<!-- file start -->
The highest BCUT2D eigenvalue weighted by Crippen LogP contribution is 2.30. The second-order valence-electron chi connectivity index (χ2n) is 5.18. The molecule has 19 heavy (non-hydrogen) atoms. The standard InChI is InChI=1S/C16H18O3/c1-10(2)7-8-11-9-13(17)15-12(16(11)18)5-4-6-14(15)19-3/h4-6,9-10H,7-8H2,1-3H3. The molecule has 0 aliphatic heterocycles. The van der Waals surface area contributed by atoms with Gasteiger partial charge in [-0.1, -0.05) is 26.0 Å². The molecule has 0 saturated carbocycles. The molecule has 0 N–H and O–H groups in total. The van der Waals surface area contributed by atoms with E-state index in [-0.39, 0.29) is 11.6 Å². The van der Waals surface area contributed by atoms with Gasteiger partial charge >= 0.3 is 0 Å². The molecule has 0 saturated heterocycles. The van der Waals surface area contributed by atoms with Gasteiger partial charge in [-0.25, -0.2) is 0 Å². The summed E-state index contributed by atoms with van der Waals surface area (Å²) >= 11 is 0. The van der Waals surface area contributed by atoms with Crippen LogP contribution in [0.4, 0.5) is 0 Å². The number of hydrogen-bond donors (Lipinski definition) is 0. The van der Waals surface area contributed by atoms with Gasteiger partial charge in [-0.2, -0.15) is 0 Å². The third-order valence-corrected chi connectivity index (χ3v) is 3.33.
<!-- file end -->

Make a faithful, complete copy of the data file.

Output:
The highest BCUT2D eigenvalue weighted by Crippen LogP contribution is 2.30. The second-order valence-electron chi connectivity index (χ2n) is 5.18. The molecule has 19 heavy (non-hydrogen) atoms. The standard InChI is InChI=1S/C16H18O3/c1-10(2)7-8-11-9-13(17)15-12(16(11)18)5-4-6-14(15)19-3/h4-6,9-10H,7-8H2,1-3H3. The molecule has 0 aliphatic heterocycles. The van der Waals surface area contributed by atoms with Gasteiger partial charge in [-0.1, -0.05) is 26.0 Å². The molecule has 0 saturated carbocycles. The molecule has 0 N–H and O–H groups in total. The van der Waals surface area contributed by atoms with E-state index in [-0.39, 0.29) is 11.6 Å². The van der Waals surface area contributed by atoms with Gasteiger partial charge >= 0.3 is 0 Å². The molecule has 0 saturated heterocycles. The van der Waals surface area contributed by atoms with Gasteiger partial charge in [-0.25, -0.2) is 0 Å². The summed E-state index contributed by atoms with van der Waals surface area (Å²) >= 11 is 0. The van der Waals surface area contributed by atoms with Crippen LogP contribution in [0.4, 0.5) is 0 Å². The number of hydrogen-bond donors (Lipinski definition) is 0. The van der Waals surface area contributed by atoms with Gasteiger partial charge in [-0.2, -0.15) is 0 Å². The third-order valence-corrected chi connectivity index (χ3v) is 3.33.